The learning environment at Astra Day School is arranged carefully to minimize learner errors. Learning, in itself, is fun because it comes easy, and errors don’t discourage. But learning to tolerate challenges and respond without distress when errors occur is also an important skill. When errors do occur, we teach that making an error is better framed as a “learning opportunity,” and that learning opportunities present the possibility of positive change, which is rewarded by visual systems like charts and other representations of change.
Individualized “Challenge and Change Activities” teach children to embrace the unmastered, best summarized by a phrase coined by Ogden Lindsley as “Curricular Courage.” If the child reaches beyond their current familiar repertoires, they are more likely to encounter change. We want learners to choose to “make it harder,” not “make it safe.”


To maximize learning for every student, teaching ratios and school resources are dictated by the learner, not the learner’s peers or state regulations.

assent-based programming

A disinterested learner is a misplaced learner, or in an uninteresting learning environment. Learners who withhold participation inform us about the environment we have provided; it is our obligation to teach, not coerce compliance.

learner-based ratios

At Astra Day School, children are taught with the amount of teacher attention required to learn, not just given the number of teachers that are required by regulations. This is true of our highest achieving students as well as more fragile learners.

student-led learning

Individual students determine the instruction they receive. Ongoing measurement, assessment, and consistent placement tell us where a child belongs rather than letting chance put learners in situations where their time is wasted. In a learner’s Challenge / Change Activity, or during independent activity time, learner choice is always honored.

the advantage of a history of serving diverse learners

The Kansas City Autism Training Center (KcATC) is a pioneer in Kansas for delivering intensive behavior analytic intervention services for children with autism. KcATC opened its doors to children without autism diagnoses in 2009.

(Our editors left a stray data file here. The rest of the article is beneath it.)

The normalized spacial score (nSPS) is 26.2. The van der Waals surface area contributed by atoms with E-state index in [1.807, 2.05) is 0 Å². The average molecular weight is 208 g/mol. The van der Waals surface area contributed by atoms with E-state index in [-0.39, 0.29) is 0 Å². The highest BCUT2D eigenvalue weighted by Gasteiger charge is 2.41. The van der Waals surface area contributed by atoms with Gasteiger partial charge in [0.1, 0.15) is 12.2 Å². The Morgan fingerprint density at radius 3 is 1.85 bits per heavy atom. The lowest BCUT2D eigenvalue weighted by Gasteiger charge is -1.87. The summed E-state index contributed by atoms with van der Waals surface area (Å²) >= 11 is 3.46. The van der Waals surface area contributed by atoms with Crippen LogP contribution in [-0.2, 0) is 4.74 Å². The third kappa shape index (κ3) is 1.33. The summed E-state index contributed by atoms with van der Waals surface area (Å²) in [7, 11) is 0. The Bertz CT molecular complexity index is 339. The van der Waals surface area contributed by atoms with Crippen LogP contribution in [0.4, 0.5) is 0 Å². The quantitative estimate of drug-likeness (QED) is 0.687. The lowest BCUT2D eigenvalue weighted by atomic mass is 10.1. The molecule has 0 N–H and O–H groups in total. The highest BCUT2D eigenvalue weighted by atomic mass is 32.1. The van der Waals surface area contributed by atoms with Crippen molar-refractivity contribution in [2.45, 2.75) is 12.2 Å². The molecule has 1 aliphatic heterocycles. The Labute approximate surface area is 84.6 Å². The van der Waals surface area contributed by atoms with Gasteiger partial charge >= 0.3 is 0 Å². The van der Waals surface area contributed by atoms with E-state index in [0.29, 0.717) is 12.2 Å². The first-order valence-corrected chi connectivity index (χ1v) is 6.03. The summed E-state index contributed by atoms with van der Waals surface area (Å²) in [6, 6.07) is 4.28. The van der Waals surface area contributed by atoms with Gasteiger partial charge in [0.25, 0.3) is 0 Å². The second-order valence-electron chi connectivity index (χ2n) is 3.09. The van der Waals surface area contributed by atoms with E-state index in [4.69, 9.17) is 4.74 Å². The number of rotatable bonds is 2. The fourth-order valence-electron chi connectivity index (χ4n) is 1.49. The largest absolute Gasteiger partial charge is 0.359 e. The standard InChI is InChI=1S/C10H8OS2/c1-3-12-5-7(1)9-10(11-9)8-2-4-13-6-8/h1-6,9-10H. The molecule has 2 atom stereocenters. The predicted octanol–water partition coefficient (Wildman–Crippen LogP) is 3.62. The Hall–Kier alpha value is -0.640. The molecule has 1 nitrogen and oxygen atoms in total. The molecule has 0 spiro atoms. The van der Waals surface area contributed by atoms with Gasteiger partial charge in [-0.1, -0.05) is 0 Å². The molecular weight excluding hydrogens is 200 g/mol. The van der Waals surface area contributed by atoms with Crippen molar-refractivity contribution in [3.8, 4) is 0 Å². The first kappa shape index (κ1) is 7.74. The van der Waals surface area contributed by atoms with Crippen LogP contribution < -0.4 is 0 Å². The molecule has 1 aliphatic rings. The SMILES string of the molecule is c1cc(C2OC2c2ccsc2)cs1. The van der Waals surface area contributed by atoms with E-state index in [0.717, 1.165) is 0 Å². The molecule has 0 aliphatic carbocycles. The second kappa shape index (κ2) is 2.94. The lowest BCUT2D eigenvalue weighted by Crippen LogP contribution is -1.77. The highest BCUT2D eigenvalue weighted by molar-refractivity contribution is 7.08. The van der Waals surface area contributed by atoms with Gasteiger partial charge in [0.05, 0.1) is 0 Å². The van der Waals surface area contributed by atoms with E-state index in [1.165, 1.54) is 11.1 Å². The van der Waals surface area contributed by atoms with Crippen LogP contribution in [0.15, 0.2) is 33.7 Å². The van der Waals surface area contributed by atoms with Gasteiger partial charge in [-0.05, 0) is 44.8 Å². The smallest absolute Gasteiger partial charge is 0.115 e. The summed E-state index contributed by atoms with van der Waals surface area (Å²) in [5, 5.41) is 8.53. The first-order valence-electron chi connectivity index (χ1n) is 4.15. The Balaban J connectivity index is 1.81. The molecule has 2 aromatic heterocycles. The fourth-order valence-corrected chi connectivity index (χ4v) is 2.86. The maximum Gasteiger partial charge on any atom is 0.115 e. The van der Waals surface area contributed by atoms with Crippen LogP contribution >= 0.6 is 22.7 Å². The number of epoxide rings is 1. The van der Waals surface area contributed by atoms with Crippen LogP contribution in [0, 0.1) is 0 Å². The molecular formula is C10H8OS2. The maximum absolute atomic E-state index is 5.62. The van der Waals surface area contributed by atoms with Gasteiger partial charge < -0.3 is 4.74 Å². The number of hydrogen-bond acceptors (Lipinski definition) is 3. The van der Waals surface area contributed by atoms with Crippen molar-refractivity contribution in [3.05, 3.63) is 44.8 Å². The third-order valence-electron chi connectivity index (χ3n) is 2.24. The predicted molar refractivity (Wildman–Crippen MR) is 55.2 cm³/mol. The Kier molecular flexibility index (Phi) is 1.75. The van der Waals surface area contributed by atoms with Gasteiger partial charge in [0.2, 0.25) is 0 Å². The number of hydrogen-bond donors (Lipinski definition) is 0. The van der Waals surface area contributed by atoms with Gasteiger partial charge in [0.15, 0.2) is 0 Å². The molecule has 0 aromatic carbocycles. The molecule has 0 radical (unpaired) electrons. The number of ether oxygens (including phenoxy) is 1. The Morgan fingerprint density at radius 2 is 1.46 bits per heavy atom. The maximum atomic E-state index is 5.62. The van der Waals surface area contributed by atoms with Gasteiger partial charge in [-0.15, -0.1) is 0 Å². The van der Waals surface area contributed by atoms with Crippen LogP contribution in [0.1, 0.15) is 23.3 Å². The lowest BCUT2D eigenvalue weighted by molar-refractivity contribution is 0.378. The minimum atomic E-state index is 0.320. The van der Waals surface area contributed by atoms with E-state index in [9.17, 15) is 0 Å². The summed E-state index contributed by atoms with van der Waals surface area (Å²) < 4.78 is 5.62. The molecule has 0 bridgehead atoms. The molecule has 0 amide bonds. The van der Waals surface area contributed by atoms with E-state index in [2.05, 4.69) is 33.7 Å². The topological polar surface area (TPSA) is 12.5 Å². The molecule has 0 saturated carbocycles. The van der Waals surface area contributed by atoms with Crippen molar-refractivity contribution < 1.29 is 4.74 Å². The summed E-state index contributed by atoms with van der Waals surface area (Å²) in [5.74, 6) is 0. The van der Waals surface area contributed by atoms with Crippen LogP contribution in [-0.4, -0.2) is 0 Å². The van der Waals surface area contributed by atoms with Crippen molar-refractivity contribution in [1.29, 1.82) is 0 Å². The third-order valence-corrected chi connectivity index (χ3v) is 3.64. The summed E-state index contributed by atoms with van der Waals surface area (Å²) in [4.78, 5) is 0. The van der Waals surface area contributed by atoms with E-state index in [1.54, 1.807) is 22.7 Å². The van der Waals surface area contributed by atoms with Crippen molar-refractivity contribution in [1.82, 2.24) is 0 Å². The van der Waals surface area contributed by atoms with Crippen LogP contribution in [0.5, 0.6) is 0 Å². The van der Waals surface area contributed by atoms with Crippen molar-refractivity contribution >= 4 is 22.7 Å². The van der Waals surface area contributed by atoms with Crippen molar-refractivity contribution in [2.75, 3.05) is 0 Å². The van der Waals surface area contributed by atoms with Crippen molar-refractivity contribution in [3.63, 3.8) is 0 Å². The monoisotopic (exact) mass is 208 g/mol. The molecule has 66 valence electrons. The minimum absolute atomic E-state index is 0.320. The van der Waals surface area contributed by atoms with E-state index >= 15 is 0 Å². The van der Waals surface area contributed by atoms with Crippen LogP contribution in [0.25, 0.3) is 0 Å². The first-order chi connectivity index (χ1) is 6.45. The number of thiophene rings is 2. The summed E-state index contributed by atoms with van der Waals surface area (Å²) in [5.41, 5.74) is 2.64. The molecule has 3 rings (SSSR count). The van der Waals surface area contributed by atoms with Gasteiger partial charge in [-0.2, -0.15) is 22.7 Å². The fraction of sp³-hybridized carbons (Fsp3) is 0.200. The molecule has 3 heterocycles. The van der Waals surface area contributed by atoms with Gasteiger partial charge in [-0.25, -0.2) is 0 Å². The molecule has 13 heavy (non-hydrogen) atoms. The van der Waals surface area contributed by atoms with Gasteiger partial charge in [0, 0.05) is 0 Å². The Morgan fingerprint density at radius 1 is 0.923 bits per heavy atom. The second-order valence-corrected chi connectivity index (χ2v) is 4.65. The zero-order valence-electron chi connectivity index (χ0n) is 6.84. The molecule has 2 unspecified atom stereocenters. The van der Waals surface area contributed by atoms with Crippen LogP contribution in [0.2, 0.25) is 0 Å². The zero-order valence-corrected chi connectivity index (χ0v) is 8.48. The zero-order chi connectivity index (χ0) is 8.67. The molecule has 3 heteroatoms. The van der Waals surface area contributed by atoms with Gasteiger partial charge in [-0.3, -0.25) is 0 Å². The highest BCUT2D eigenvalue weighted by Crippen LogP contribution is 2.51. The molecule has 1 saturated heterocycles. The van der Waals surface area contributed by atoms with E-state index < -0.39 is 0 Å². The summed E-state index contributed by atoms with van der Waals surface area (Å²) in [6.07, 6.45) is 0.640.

Because of our diverse population, we average almost one learning specialist for every child enrolled in the building at any given moment.

expanding opportunity to children without diagnoses

KcATC began serving children without autism diagnoses in order to diversify the experiences in classrooms, and to offer our expertise and resources to all children.
As the day school that has grown from KcATC, Astra Day School provides a solid, scientific culture of trained learning specialists and a core belief that every child has the right to learn to their greatest potential.

respect • kindness • friendship

All children are treated with respect, and expected to be kind. Our high expectations are supported by gentle guidance toward the skills of friendship, empathy, and generosity.

Early Accelerated Student Education model (E.A.S.E.)

Astra Day School’s EASE program for language, literacy, and numeracy provides explicit teaching of language as a tool for thinking, problem solving, and understanding the world. Reading is taught through mastery of sounds and blending strategies. Numeracy is taught as something more abstract and engaging than rote counting. All of our methods and curricula are based on more than 40 years of research in education and more outcome efficacy than any other teaching methodologies or materials.

for pricing and enrollment information, follow the link below do download our Interest Form:

Enrollment Process

The Astra Day School is a service provided by The Kansas City Autism Training Center to provide optimal education for every child who trusts us to teach them.

We serve children from ages 2.5 – 12, with state-of-the-science support for intensive, science-based behavior analysis intervention for children for autism, and with a 2.5 – Kindergarten program for kids with or without diagnosis whose parents believe that we are all obligated to teach all children to be the kindest, most prepared and worldly learners that research has demonstrated. At Astra Day School, we ask our students to trust us to lead them, not wait for them to respond to an environment that works only for some.